It came through a fog, droning, haunting, somehow very familiar, yet completely unknown to me, melodic, dreamy…a sitar, a tabla…in my bedroom? As consciousness came to me, I realized what it was. My alarm. The one I use for gentle awakenings, the awakenings that you know the night before are going to hurt. Like this one, 4:10 am…time to get up; today we are off on another bike adventure.
This, dear friends, is a major drawback of living in New Delhi. If one is leaving the city, one must do so in the dead of night, or face the traffic consequences that can easily add two hours to your journey. Get up, get out, and get on that outer ring road before the birds start singing. If the travel gods are smiling, you will be on the far side of Noida to watch the sun rise, having slipped the fatal strangle hold of Delhi’s traffic noose. Having the saddlebags at the front door ready to roll and the fact that Mrs. R can wake up and mobilize as fast as any man I have ever met are two major pluses. I skipped the coffee, wanting to remain is sleep mode as long as possible and we headed out.
November 25, 2016, 4:40 am, I wheeled Mina (My Royal Enfield Classic 500) out onto road 201 in the cold and dark with The Bharatpur Bird Sanctuary fixed firmly in our sights. We got to the Greater Noida Expressway without incident (well, one, but I won’t mention it as it will surely spark a disagreement between pilot and navigator). We paused to watch the sun come up; it truly was something to behold. As we pulled in to have a coffee and parantha at a road side Dhaba, I realized why. It was a clean sunrise. Sun rises in Delhi are a little muddy to say the least. This one was crisp and fresh.
The Yamuna expressway was as expected, footloose and fancy free and we made some good time. As we cut through the sharp mid morning air, clear blue sky hovered above, smooth grey tarmac rolled by below. All was as it should be; the distant hum of the bikes short barrel pipes, The Beatles in my ear buds and the comforting warmth of my princess bride huddled up and using me as a wind screen. I did pull over once to share my thoughts on the government’s expressions of speed control. Other than that, it was a clean sail to Mathura.
This is the birthplace of Lord Krishna, and on a Saturday morning, was filled to capacity with all the excitement and congestion one would expect. Mrs. R and I have rolled through countless hamlets, boroughs and villages astride our Mina with her short pipes rumbling like a mechanical menace growling out some guttural warning of an eminent and foreboding storm. We have become somewhat accustomed to the stares, the unsure smiles and the tentative waves. The boundless curiosity and occasional “Namaste Sir” shouted from the slack jawed crowd as the leather clad outlaws ride through their town on an iron horse. It may sound a little over the top, but if it’s ringing in your ears like a Hollywood (or Bollywood) movie, then try it some time. But of all these cities and towns, we have not encountered anything like this. The streets were alive with every manner of beast and brute, living and motorized. Busses, trucks, vans, cars, tri wheeled delivery carts, tuk tuks, motorcycles, scooters, rickshaws, bicycles and every imaginable size and style of wagon or cart pulled by donkeys, horses, camels, water buffalo and other people, people walking, people running, people standing…people people, people, dogs, cats, pigs, goats, chickens …all moving at odds with one another.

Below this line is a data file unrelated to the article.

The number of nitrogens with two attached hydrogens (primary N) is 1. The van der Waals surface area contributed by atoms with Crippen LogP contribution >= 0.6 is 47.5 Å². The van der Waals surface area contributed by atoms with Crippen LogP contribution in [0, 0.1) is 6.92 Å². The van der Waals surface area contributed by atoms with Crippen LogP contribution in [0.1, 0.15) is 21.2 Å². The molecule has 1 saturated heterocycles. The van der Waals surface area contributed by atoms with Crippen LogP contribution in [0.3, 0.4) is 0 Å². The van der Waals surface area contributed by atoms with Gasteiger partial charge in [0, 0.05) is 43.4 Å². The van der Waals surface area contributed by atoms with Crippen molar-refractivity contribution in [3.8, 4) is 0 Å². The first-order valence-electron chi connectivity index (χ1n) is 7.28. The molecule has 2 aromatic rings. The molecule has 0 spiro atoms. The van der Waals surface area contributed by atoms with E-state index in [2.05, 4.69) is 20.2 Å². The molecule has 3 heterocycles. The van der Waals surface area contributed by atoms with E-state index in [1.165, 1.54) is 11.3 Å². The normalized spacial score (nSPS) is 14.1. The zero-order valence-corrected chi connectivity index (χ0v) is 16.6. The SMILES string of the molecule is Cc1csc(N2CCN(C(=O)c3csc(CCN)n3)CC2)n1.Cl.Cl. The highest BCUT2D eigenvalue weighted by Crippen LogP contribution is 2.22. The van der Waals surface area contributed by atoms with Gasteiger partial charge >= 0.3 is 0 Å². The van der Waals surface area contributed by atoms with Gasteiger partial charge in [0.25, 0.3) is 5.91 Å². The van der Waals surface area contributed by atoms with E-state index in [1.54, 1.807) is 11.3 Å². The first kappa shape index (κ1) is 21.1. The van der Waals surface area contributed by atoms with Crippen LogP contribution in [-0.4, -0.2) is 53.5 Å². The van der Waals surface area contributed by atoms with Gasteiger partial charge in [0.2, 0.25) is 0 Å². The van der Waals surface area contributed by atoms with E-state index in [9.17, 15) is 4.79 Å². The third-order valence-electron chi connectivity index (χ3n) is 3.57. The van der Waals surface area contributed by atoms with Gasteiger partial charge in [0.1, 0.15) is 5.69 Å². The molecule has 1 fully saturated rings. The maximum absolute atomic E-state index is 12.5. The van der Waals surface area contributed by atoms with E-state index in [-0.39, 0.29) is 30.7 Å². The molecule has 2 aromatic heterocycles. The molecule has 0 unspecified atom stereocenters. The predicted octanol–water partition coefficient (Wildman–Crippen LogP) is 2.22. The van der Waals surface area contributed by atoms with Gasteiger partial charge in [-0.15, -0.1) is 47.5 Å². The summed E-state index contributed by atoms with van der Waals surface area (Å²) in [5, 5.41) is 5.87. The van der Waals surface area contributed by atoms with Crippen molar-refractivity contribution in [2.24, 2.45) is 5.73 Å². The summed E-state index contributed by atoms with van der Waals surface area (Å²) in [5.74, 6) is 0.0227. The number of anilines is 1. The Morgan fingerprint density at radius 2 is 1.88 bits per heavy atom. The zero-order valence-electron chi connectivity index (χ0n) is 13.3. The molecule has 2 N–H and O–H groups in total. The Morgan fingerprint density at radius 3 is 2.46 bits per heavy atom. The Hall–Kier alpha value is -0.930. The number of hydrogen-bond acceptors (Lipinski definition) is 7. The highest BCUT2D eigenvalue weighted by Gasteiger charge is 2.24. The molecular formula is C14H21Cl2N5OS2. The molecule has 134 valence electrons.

The air was filled with the din of beeps and honks, the mystical hum of Hindi music swirling around us, wafting sandalwood incense prevalent in the air. A beautiful mess. We entered cautiously, like wading into an unknown river for a swim and soon we were caught in the current and rapidly heading down stream. Bob, weave and parry, dodge, juke and stutter. Like a cork in a street gutter during a heavy rain we were swept along. It was bloody brilliant, magic, one of the most exhilarating and fascinating rides of my life despite it only lasting all of ten minutes. When at last we emerged from the other side of the melee, we stopped at a roadside flower wala (and were immediately mobbed by competing factions of the marigold mafia) to purchase Mina her ring of Tagetes. This has become a bit of a tradition for us on longer road trips and like any spoilt child, she expects rather than appreciate the gesture. In order to avoid a turf war we ended up, or rather Mina ended up with two phool malas and we began our final push towards Bharatpur.
TO BE CONTINUED…….